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Taking Steps to Protect Employees Amid Rising Workplace Violence

March 23, 1997|MARY J. PITZER | Mary J. Pitzer is a freelance writer based in Woodland Hills

People didn't used to worry much about their safety at work. But those days are gone. Bank robberies, employees with a grudge and out-of-control customers make headlines all too often.

About 1 million people nationwide are victims of violent crime in the workplace each year, according to the federal Bureau of Justice Statistics. In California, 195 people were murdered in the workplace in 1993, surpassing for the first time the number of workers killed in traffic accidents.

"Violence in society is more commonplace" than it used to be, said Robert Dorris, an Agoura Hills employee assistance consultant. "It's going to come into the workplace."

The outside world crashes into the workplace through holdups, conflicts with customers and the spillover of domestic violence. Pressures on the job often account for clashes between employees. Increased competition, autocratic management styles, downsizing and greater diversity in the work force all add up to more uncertainty and stress--and to more employees who snap.

How do you stay out of the line of fire? Addressing a crisis early and directly may be the key.

Maya Ranselaar, a Culver City beauty shop owner, calmed down an employee who threw a fit in the crowded salon because she didn't like the way her own hair was cut.

"I was mortified," Ranselaar said. "But the louder she screamed, the more quietly I spoke to her."

Ranselaar calmly led the employee to a room where she could be by herself. Before the incident was over, the employee had thrown equipment against the walls, but no one was hurt. The employee later apologized.

"We can't cure all workplace violence, because society has a lot of disturbed individuals," Dorris said. "But about 50% or more of the cases could have been prevented or diminished."


More organizations are trying to do something about the threat of violence. They are scrambling to put training programs in place, creating crisis teams, screening employees more thoroughly before they are hired and stepping up security.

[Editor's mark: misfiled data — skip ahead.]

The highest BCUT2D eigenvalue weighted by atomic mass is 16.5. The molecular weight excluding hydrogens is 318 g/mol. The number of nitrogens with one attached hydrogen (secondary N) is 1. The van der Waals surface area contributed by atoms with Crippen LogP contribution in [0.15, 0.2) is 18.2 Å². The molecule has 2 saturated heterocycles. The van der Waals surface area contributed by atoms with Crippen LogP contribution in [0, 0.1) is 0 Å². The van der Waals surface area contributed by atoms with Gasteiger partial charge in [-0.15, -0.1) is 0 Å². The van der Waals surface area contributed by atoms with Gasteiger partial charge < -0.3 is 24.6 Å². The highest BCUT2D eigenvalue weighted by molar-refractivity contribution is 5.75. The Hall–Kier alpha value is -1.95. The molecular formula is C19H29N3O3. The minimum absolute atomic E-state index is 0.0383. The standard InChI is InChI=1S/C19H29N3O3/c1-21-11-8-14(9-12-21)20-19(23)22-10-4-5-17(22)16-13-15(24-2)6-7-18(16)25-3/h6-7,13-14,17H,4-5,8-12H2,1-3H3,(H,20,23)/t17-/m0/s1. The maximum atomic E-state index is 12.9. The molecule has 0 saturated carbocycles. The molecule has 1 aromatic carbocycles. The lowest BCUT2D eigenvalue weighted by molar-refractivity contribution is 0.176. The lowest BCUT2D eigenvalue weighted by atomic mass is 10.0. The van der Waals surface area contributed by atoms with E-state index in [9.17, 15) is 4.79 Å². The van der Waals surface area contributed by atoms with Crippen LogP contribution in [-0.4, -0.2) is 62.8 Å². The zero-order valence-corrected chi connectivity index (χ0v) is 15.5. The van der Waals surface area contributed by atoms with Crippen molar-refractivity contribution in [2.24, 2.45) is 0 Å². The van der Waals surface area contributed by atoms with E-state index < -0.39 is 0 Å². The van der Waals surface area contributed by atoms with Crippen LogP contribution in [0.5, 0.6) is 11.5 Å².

It's not just the violence they fear. It's the lawsuits as well. Employees have a legal right to a safe workplace, according to federal guidelines and laws in numerous states. Employers must take reasonable precautions, said George Dale, a Los Angeles attorney.

To comply with the law, employers sometimes must get involved in their employees' personal lives. That's what Dale advises his clients. He also knows it from experience, because an employee of his was stalked by an estranged boyfriend.

"We went out and got a restraining order, hired a guard and locked the doors," he said.

Harassing phone calls stopped, and the crisis subsided.

Dale's firm was able to handle the problem because it knew about it. Good communication is a crucial element in any prevention program. Employees need a way to tell management about harassment or erratic behavior.


Communication might have prevented one tragedy. In 1991, Thomas McIlvane, a discharged letter carrier armed with a semiautomatic rifle, sought out supervisors at the main post office in Royal Oak, Mich. He shot eight people, four fatally, before killing himself.

An investigation showed that McIlvane had been a disciplinary problem for the union as well as management for years. But there was little cooperation between the two.

"A better grievance procedure would have allowed serious complaints to be taken seriously," said Richard Denenberg, co-director of New York-based Workplace Solutions, which studied the incident.

Training employees to identify warning signs and deal with a brewing crisis can be lifesaving. Profiles of likely offenders target white males over 35 who are loners and have a fascination with guns. It may be more useful, however, to observe people's behavior and to watch your own.

"It's important to not be confrontational and not get to the point where tempers flare," said Edmond Otis, a Riverside communications consultant.

Gina Shine, a Riverside Unified School District secretary in pupil services, comes face-to-face every day with the parents of expelled and suspended students.

"We have a lot of angry parents here," she said. "Sometimes they come right over the counter."

Training from Otis has helped Shine soothe them. She acknowledges their complaints but doesn't take them personally. And she assures parents that an official in the office will take care of their problems.

Acting quickly once a crisis starts can prevent violence. After a promotions company dismissed an employee last year, co-workers reported that he had threatened the manager. Pasadena security consultant David Smith and a guard were on site the next day when the former employee walked through the door. The man was unarmed, and Smith convinced him to pray rather than confront the manager. Then Smith escorted him from the property.

"He was not mentally ill, just mad," Smith said.

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